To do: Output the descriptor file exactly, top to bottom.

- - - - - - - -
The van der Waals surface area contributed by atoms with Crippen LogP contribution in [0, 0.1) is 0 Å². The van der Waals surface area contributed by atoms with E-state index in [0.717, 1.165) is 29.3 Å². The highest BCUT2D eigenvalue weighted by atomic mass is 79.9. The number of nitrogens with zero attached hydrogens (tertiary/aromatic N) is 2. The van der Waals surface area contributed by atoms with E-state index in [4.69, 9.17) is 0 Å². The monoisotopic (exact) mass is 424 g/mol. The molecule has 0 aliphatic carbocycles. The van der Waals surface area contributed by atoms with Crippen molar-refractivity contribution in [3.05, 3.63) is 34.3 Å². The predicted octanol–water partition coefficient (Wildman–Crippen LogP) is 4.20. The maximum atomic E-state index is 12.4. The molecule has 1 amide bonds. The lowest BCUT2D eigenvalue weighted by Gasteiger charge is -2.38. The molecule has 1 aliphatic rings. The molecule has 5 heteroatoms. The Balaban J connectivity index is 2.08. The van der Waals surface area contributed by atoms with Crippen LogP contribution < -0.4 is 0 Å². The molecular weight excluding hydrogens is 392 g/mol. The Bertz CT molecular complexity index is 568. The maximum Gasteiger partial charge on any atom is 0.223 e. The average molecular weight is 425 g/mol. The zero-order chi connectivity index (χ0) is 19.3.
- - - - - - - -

The van der Waals surface area contributed by atoms with Crippen LogP contribution in [0, 0.1) is 0 Å². The van der Waals surface area contributed by atoms with E-state index in [0.717, 1.165) is 29.3 Å². The highest BCUT2D eigenvalue weighted by atomic mass is 79.9. The number of nitrogens with zero attached hydrogens (tertiary/aromatic N) is 2. The van der Waals surface area contributed by atoms with E-state index in [4.69, 9.17) is 0 Å². The monoisotopic (exact) mass is 424 g/mol. The molecule has 0 aliphatic carbocycles. The van der Waals surface area contributed by atoms with Crippen molar-refractivity contribution in [3.05, 3.63) is 34.3 Å². The predicted octanol–water partition coefficient (Wildman–Crippen LogP) is 4.20. The maximum atomic E-state index is 12.4. The molecule has 1 amide bonds. The lowest BCUT2D eigenvalue weighted by Gasteiger charge is -2.38. The molecule has 1 aliphatic rings. The molecule has 5 heteroatoms. The Balaban J connectivity index is 2.08. The van der Waals surface area contributed by atoms with Crippen LogP contribution < -0.4 is 0 Å². The molecular weight excluding hydrogens is 392 g/mol. The Bertz CT molecular complexity index is 568. The maximum Gasteiger partial charge on any atom is 0.223 e. The average molecular weight is 425 g/mol. The zero-order chi connectivity index (χ0) is 19.3.